“We measured the rotational pole of the nucleus. The pole indicates that only one side of the comet is being heated by the Sun on its way in until approximately one week before it reaches its closest point to the Sun,” said Jian-Yang Li from the Planetary Science Institute in Tucson, Arizona.
“Since the surface on the dark side of the comet should still retain a large fraction of very volatile materials, the sudden exposure to the strong sunlight when it gets closer to the Sun than Mercury could trigger huge outbursts of material,” Li said.
Comet ISON was imaged with the Hubble Space Telescope using the Wide Field Camera 3 on April 10.
“We measured the color of the coma and found that the outer part of the coma is slightly redder than the inner part,” Li said. “This color change is unusual in comets and seems to imply that the inner part contains some water ice grains, which sublimate as they move away from the nucleus.”
Comet ISON was discovered in September 2012 when it was farther away from the Sun than Jupiter and was already active at such a great distance. This is distinct from most other sungrazers — comets that pass extremely close to the Sun — that are only discovered and remain visible for at most several days nearest the Sun. At such a close perihelion distance from the Sun, sungrazers are expected to be intensely heated by the Sun and sublimate not only ice but also silicates and even metals, releasing a tremendous amount of dust. The expectation is high that Comet ISON will be much brighter and more spectacular than most other sungrazers when it puts on a show late this year.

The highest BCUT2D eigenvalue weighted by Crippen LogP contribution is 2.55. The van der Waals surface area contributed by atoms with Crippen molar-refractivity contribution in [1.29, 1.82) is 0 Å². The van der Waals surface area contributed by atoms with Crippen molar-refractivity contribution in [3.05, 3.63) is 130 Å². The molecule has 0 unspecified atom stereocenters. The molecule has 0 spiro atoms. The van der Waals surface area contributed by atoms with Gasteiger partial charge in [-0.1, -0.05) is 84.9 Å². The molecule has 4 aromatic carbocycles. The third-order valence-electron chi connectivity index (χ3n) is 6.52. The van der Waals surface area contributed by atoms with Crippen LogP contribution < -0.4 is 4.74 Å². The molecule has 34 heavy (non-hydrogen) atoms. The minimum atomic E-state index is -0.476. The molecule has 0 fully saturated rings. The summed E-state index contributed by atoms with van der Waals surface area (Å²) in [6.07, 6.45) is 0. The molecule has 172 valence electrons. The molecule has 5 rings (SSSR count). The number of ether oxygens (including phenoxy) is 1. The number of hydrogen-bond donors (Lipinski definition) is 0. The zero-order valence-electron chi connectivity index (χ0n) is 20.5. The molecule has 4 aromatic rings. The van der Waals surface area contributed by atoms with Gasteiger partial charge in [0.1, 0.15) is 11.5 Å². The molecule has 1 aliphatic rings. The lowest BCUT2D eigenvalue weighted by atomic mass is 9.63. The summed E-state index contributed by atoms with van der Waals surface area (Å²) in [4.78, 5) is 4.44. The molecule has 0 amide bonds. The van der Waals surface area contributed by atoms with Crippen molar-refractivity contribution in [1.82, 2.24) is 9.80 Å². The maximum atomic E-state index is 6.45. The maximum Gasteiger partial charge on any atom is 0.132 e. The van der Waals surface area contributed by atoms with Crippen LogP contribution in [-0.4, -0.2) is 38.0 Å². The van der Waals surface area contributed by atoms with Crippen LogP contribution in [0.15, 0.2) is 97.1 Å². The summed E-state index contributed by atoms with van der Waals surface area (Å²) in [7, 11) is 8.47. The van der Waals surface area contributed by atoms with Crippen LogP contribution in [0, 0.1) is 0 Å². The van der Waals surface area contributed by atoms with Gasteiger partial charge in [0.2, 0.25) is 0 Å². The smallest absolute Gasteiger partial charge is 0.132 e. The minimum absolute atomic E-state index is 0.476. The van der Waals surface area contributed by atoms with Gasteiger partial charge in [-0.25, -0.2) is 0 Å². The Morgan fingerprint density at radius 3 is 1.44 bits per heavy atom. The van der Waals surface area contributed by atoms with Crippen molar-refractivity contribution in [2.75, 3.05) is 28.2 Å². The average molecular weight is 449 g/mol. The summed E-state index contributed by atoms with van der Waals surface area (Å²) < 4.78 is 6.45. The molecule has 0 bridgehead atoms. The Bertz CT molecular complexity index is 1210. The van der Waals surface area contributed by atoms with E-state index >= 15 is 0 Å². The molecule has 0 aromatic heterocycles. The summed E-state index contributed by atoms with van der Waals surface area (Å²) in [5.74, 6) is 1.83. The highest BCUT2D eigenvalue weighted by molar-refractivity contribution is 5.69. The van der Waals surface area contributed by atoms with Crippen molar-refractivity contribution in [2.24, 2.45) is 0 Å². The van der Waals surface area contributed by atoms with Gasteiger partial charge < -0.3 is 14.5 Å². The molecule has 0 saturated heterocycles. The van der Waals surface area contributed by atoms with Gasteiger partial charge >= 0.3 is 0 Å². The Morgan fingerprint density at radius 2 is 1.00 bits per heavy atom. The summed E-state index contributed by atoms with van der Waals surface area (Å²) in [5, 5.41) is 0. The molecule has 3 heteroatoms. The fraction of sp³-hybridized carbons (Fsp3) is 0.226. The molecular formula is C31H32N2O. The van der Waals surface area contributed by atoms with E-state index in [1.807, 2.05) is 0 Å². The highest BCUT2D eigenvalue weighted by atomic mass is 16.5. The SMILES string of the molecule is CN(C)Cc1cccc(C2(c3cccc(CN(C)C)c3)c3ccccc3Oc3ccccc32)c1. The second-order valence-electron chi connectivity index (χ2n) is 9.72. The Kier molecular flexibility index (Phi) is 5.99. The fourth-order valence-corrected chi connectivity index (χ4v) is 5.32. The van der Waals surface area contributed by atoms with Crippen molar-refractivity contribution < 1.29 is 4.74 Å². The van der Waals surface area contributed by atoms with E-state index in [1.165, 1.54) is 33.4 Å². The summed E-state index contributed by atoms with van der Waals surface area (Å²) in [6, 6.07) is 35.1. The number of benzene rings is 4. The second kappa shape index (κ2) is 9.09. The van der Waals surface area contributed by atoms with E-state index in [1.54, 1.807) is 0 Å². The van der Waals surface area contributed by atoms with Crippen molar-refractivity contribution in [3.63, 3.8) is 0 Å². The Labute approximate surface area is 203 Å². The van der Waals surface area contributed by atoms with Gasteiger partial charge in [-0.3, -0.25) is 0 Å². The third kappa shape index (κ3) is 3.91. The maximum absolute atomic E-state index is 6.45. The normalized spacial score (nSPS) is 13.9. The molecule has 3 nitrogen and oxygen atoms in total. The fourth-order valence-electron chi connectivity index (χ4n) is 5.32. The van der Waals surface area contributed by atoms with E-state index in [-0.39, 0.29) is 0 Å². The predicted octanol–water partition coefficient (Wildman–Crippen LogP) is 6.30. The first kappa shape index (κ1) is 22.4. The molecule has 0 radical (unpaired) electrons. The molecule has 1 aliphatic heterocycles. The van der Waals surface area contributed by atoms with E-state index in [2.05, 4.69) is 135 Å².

“As a first-time visitor to the inner solar system, Comet ISON provides astronomers a rare opportunity to study a fresh comet preserved since the formation of the solar system,” said Li. “The expected high brightness of the comet as it nears the Sun allows for many important measurements that are impossible for most other fresh comets.”